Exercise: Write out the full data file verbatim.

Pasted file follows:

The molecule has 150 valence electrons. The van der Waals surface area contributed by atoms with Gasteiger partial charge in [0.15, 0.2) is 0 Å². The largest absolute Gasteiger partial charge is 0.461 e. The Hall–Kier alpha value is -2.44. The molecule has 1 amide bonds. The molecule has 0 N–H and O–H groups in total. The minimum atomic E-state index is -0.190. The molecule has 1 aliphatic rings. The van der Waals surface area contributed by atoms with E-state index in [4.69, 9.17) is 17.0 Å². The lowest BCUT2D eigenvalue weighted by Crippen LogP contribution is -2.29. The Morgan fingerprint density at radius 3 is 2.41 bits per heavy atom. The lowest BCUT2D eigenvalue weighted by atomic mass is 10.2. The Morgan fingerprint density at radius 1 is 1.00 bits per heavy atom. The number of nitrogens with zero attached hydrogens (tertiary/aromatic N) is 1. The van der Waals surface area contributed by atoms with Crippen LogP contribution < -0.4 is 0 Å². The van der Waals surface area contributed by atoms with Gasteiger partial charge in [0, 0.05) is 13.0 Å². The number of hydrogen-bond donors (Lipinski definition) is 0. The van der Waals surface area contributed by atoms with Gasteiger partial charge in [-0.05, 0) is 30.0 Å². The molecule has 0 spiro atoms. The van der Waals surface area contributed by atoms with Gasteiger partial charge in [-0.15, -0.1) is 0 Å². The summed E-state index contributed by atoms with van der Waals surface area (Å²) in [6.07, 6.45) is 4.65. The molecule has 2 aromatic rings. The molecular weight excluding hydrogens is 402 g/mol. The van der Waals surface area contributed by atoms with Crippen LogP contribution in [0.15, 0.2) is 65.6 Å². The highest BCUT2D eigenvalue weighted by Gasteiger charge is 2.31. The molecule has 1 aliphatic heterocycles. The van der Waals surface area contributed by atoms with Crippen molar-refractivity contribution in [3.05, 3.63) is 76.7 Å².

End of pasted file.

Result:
The molecule has 150 valence electrons. The van der Waals surface area contributed by atoms with Gasteiger partial charge in [0.15, 0.2) is 0 Å². The largest absolute Gasteiger partial charge is 0.461 e. The Hall–Kier alpha value is -2.44. The molecule has 1 amide bonds. The molecule has 0 N–H and O–H groups in total. The minimum atomic E-state index is -0.190. The molecule has 1 aliphatic rings. The van der Waals surface area contributed by atoms with E-state index in [4.69, 9.17) is 17.0 Å². The lowest BCUT2D eigenvalue weighted by Crippen LogP contribution is -2.29. The Morgan fingerprint density at radius 3 is 2.41 bits per heavy atom. The lowest BCUT2D eigenvalue weighted by atomic mass is 10.2. The Morgan fingerprint density at radius 1 is 1.00 bits per heavy atom. The number of nitrogens with zero attached hydrogens (tertiary/aromatic N) is 1. The van der Waals surface area contributed by atoms with Crippen LogP contribution < -0.4 is 0 Å². The van der Waals surface area contributed by atoms with Gasteiger partial charge in [0, 0.05) is 13.0 Å². The number of hydrogen-bond donors (Lipinski definition) is 0. The van der Waals surface area contributed by atoms with Gasteiger partial charge in [-0.05, 0) is 30.0 Å². The molecule has 0 spiro atoms. The van der Waals surface area contributed by atoms with Gasteiger partial charge in [-0.15, -0.1) is 0 Å². The summed E-state index contributed by atoms with van der Waals surface area (Å²) in [6.07, 6.45) is 4.65. The molecule has 2 aromatic rings. The molecular weight excluding hydrogens is 402 g/mol. The van der Waals surface area contributed by atoms with Crippen LogP contribution in [0.15, 0.2) is 65.6 Å². The highest BCUT2D eigenvalue weighted by Gasteiger charge is 2.31. The molecule has 1 aliphatic heterocycles. The van der Waals surface area contributed by atoms with Crippen molar-refractivity contribution in [3.05, 3.63) is 76.7 Å².